The post thread linked at the top has shots of the complicated mounting and wiring that went into the controller. We’re not sure how much intervention is actually necessary during a session. But with all the sensors, pumps, valves, filters, and whatnot we wouldn’t be surprised if all you need to do is pitch some yeast into what comes out of it.

Building a Recirculating Infusion Mash System for your brewing pleasure

If you’re into all-grain brewing a little automation goes a long way. [Tom Hargrave] had his eye on a Recirculating Infusion Mash System (RIMS) but the price tag kept him from pulling the trigger. Recently he bit the bullet and built his own small and inexpensive RIMS for use with the 10 gallon cooler he uses as a mash tun.

Mashing is the part of brewing process that collects sugars from the milled grains. Water needs to move through the grain mash and should be kept within a narrow temperature window. This RIMS hardware does that automatically by combining a pump, the heating element from an electric water heater, and a temperature sensor. The wooden disc fits on the top of the mash tun and tubing lets the pump move the liquids as needed. The one thing missing from this build is the PID controller to automate the process. After the break we’ve embedded a video from a separate project that shows off how the PID control would work with a system like this one.

If you’re into automated home brewing you’ll also like this mini-batch brewing setup.

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Electronic beer pong removes beer from the equation

You can take the guy out of the frat house, but you can’t take the frat house out of the guy. [Evan Flint] proves this with his incessant need to have a beer pong game at all of his parties. But now that he’s growing up, and living in nicer places, he doesn’t necessarily want to have the oft-messy game in his home. So he found an electronic solution to his problem. Electropong is like an electronic dart board for playing beer pong. You won’t find beer in the cups, but you’ll still find plenty of fun.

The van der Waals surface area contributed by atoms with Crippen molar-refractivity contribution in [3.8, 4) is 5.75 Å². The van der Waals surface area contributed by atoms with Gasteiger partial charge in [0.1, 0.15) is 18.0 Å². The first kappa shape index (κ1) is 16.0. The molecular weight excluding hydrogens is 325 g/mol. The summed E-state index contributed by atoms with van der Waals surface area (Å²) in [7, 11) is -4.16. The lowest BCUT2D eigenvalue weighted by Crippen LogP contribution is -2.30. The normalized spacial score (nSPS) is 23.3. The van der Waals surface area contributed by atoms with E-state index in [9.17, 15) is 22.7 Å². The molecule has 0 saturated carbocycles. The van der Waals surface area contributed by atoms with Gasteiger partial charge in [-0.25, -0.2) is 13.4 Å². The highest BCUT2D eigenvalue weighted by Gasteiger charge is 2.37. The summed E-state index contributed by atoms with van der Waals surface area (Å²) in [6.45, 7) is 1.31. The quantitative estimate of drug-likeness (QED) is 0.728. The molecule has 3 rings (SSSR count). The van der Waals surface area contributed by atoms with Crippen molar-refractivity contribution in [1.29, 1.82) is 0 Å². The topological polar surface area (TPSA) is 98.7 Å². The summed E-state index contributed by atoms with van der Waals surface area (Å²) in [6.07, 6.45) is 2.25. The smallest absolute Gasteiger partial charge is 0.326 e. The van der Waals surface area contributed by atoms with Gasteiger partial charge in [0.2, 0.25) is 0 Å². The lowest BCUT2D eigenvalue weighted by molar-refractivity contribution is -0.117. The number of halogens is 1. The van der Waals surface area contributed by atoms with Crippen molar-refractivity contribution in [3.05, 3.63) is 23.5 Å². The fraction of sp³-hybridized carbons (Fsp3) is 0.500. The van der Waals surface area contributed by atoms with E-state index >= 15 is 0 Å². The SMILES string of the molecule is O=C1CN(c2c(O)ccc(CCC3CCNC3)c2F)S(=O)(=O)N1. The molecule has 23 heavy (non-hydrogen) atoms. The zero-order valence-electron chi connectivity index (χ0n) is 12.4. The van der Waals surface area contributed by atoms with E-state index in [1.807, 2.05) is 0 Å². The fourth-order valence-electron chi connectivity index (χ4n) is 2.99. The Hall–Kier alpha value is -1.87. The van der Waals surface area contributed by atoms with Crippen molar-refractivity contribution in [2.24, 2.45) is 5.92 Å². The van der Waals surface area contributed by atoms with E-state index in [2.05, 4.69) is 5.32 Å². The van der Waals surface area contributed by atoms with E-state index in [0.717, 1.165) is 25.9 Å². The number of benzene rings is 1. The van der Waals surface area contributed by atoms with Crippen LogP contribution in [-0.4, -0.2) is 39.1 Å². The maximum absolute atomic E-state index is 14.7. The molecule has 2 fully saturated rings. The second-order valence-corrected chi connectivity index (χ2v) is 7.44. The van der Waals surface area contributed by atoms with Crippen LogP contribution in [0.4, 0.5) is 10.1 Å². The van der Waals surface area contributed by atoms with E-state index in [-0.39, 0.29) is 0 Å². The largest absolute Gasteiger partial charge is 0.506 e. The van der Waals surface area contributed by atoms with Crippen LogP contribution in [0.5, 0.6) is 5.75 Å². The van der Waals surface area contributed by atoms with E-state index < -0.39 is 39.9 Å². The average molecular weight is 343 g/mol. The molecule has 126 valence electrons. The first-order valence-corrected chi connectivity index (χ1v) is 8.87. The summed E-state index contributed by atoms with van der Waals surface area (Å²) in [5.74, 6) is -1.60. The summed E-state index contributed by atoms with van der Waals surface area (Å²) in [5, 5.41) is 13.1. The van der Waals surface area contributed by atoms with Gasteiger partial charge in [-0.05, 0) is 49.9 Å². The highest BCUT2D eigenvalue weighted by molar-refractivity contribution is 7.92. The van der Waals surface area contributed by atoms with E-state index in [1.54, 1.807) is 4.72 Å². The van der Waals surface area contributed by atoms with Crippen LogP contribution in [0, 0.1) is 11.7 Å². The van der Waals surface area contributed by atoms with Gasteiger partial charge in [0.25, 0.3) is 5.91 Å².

The game includes the triangle of cups that makes up a traditional playing area. In the bottom of each cup is an RGB LED that will keep track of each player’s hits by lighting the cup in that team’s color. Illuminated buttons provide a way to control the game, with an LED marquee to read out the score.

[Evan] mentions some difficulty in recreating the physics of a cup full of beer. He says he overcame the challenge, but alas, there are no details on how. We’ve asked him to update his post so check back for more info.

5-keg tap system treats your home brew right

One of the biggest expenses when moving to a kegging system for your homebrew beer is finding a way to keep it cold. [Sanchmo] took a traditional route of using a chest freezer, but a bit of extra effort made the ordinary looking appliance into a 5 tap showpiece in his livingroom.

Home brewing is most often done in five gallon batches, so Cornelius kegs (for soda) work perfectly. The chest freezer used here has plenty of room for five of them and a canister of carbon dioxide.  A temperature controller (something along these lines) turns the freezer into a refrigerator. But to make it beautiful [Sanchmo] hit the wood shop pretty hard. He screwed a sheet of plywood to the lid and then trimmed it out, along with a tower to hold the taps. This was further accented with the inclusion of some LEDs for effect.

We did find one word of warning in the Reddit discussion. It’s possible that the original metal housing of the freezer is used as a heat sink which is now covered in wood paneling. We’re not sure if this is true of this particular model or not, but some investigation is warranted if you’re thinking of building your own.